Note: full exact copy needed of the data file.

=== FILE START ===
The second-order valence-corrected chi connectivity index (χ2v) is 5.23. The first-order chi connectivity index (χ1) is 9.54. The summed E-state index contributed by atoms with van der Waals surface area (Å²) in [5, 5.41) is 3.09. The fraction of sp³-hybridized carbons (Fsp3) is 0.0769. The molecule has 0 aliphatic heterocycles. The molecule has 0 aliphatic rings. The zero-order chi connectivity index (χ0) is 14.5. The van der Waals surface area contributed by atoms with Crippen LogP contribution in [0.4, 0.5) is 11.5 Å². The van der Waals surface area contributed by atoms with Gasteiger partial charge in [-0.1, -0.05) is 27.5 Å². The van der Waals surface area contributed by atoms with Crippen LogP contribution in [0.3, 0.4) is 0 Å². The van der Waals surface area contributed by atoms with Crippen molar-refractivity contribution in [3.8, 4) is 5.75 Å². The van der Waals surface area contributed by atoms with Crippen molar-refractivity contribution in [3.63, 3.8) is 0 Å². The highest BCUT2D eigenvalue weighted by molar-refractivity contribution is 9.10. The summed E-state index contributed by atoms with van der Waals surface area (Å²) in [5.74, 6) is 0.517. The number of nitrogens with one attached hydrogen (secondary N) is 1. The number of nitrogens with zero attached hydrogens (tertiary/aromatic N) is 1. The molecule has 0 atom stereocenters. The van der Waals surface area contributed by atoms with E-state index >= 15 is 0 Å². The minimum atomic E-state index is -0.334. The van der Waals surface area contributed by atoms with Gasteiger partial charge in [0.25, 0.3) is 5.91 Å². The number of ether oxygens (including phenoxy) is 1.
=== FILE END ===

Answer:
The second-order valence-corrected chi connectivity index (χ2v) is 5.23. The first-order chi connectivity index (χ1) is 9.54. The summed E-state index contributed by atoms with van der Waals surface area (Å²) in [5, 5.41) is 3.09. The fraction of sp³-hybridized carbons (Fsp3) is 0.0769. The molecule has 0 aliphatic heterocycles. The molecule has 0 aliphatic rings. The zero-order chi connectivity index (χ0) is 14.5. The van der Waals surface area contributed by atoms with Crippen LogP contribution in [0.4, 0.5) is 11.5 Å². The van der Waals surface area contributed by atoms with Gasteiger partial charge in [-0.1, -0.05) is 27.5 Å². The van der Waals surface area contributed by atoms with Crippen LogP contribution in [0.3, 0.4) is 0 Å². The van der Waals surface area contributed by atoms with Crippen molar-refractivity contribution in [3.8, 4) is 5.75 Å². The van der Waals surface area contributed by atoms with Crippen molar-refractivity contribution in [3.63, 3.8) is 0 Å². The highest BCUT2D eigenvalue weighted by molar-refractivity contribution is 9.10. The summed E-state index contributed by atoms with van der Waals surface area (Å²) in [5.74, 6) is 0.517. The number of nitrogens with one attached hydrogen (secondary N) is 1. The number of nitrogens with zero attached hydrogens (tertiary/aromatic N) is 1. The molecule has 0 atom stereocenters. The van der Waals surface area contributed by atoms with E-state index >= 15 is 0 Å². The minimum atomic E-state index is -0.334. The van der Waals surface area contributed by atoms with Gasteiger partial charge in [0.25, 0.3) is 5.91 Å². The number of ether oxygens (including phenoxy) is 1.